Duckett & Dyer: Dicks for Hire – GM Nair

duckett and dyer cover

“So this is how it ends…”

Michael Duckett is a bit of a no-hoper whose sad life is about to be injected with terrifying levels of excitement. First his not-quite girlfriend goes missing – not the first disappearing act of late – and then increasingly strange things happen to him and best friend, Stephanie Dyer, a lazy lay-about with some odd ideas about the world.

But… when there are thunderstorms causing people to disappear, and ads in the paper for ‘Duckett & Dyer’ that neither set up – who’s to say what’s odd or not?

This book was… infuriating. Because I loved the story, and the wacky sense of humour, but wanted to slap the editor who didn’t tighten up a LOT on the writing style. Argh!!

So I started off feeling quite sniffy about this book. I thought, “poor man’s Dirk Gently fan-fic”. The acknowledgement of the cliche in the dectective being called ‘Rex Calhoun’, hard drinker, etc etc, didn’t stop it being gratingly un-ironic.¬†But as the story unfolds, the weird and funny Douglas Adams-esque-ness is one of the strong points, and what I loved most. I sort of saw where the story was going early on, but it’s just such fun getting there…

Alas, what’s less fun is the language. It all feels like it’s trying too hard, and really could have done with some hefty editing. The characters tell us their feelings a bit too often, their interactions often a bit false. The number of adjectives and persistence in providing detail that wasn’t needed made this one to occasionally skim rather than read word by word. Otherwise it gets a bit much – which is a shame, because this *could* have been really really good, instead of just fun but far from perfect.

That said, it ends with a “Duckett and Dyer will return in…” which I rather do fancy picking up if/when it happens! ūüôā

NetGalley eARC: 300 pages / 32 chapters
First published: 2019
Series: none
Read from 1st-10th June 2019

My rating: 7/10 – bonus points for fun, although it’s far from great

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Aladdin (2019)

aladdin poster

I’m far from convinced about this plan to turn all the Disney cartoons into live-action movies.¬†Beauty and the Beast (2017)¬†sort of summed things up for me: not as good as the original, why did you bother? I ran screaming at the thought of sitting through¬†Dumbo (2019), and the trailer for Lion King (2019) looks like a car crash, quite frankly.¬†And yet,¬†Aladdin (1992) is one of my favs from the House of Mouse, and so triumph or disaster, I was curious to see what they had done to it.

So, you know the story. Street rat and petty thief falls for the princess and winds up being used as a pawn by the evil vizier. But, instead of handing over the magic lamp he’s been tasked to steal, Aladdin ends up with a genie granting him three wishes. Can he improve his life, win the princess, yadda yadda yadda?

There are a few minor deviations in this new version. Princess Jasmine gets a new song and a 21st Century update, now trying to convince her father that a girl can be a ruler, not just a wife. I approve! It also felt very well done, imo, quite organically woven into the script and not just a tacked-on moment of ‘girl power’ (I’m looking at you,¬†Endgame!).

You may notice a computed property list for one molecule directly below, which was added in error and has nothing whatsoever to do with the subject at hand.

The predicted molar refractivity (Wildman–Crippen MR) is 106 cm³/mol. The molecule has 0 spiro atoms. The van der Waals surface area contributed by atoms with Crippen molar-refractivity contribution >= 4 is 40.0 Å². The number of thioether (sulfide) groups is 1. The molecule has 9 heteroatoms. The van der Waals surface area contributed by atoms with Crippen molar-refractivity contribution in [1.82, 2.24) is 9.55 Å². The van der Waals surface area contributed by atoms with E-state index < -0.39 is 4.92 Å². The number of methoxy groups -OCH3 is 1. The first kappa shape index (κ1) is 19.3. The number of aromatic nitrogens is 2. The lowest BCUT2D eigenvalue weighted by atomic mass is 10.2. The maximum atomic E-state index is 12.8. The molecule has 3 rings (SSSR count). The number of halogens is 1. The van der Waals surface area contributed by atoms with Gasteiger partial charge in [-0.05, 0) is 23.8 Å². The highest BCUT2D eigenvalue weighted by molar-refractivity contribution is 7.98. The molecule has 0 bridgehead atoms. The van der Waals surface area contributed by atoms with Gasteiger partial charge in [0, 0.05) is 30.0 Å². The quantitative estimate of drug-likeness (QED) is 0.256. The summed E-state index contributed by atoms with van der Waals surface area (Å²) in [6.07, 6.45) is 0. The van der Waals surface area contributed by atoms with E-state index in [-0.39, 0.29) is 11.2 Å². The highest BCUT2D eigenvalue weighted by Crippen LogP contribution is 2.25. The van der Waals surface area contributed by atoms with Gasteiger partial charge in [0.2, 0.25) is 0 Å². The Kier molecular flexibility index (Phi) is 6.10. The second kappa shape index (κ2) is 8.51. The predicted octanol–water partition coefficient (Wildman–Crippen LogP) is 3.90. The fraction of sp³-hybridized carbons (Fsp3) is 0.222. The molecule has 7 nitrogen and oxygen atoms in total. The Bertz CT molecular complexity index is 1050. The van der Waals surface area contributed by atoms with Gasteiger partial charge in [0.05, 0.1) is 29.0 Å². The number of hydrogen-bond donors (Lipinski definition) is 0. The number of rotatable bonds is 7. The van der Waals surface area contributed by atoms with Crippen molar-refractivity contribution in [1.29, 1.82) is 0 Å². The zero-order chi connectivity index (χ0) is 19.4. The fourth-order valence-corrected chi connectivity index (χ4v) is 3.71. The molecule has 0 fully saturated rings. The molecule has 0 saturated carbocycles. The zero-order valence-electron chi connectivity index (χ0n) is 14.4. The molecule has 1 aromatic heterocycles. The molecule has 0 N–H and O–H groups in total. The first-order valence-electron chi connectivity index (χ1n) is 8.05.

The other big change that hits you the most is the loss of the wonderful Robin Williams as the genie. I can’t imagine anyone being brave enough to step into those shoes – but then, if it was going to be anyone, Will Smith makes a lot of sense. He’s been derided quite harshly for the role, but – perhaps going in with such low expectations – I actually think he manages pretty well. Still, it’s a little jarring mixing the genie we know with the Fresh Prince persona slipping through, and then a sweet if odd choice of adding in a crush on the princess’s handmaiden. Hmm.

Otherwise, it feels like the aim was to match the cartoon as closely as possible, and this might have been a flaw. The rooftop chase parkour looks like CGI not gone entirely right, and a few other scenes too end up looking cartoonish – and not in a good way, often running at a slightly odd speed or just looking juddery.

So… I dunno. It wasn’t awful, even while it wasn’t great. I was entertained enough but would rather watch the original. On the other hand, it was far more successful than e.g. B&tB, and more than I expected. I’m glad I quenched my curiosity, I’m mildly impressed that they translated as much of the animation as they did, and if nothing else,¬†Friend Like Me¬†and¬†Prince Ali are fab songs – and Will Smith does them well.

Released: 22nd May 2019
Viewed: 8th June 2019
Running time: 128 minutes
Rated: PG

My rating: 6.5/10

The 5-Minute Recharge – Lynne Everatt, Addie Greco-Sanchez

five minute recharge cover

“It all begins with you.”

Subtitled, “31 Proven Strategies to Refresh, Reset and Become the Boss of Your Day,” The 5-Minute Recharge is a series of hints and tips for improving your mental health and overall well-being. As with any such self-help book, what you get out of it will be highly personal to you, but there is a wide range of topics presented in a straightforward, friendly manner, and I would think something to click with everyone.

The topics are arranged around the headings “Get charged up:”

  • about having enough time
  • by connecting
  • body and mind
  • by feeding the good wolf
  • by pausing to reflect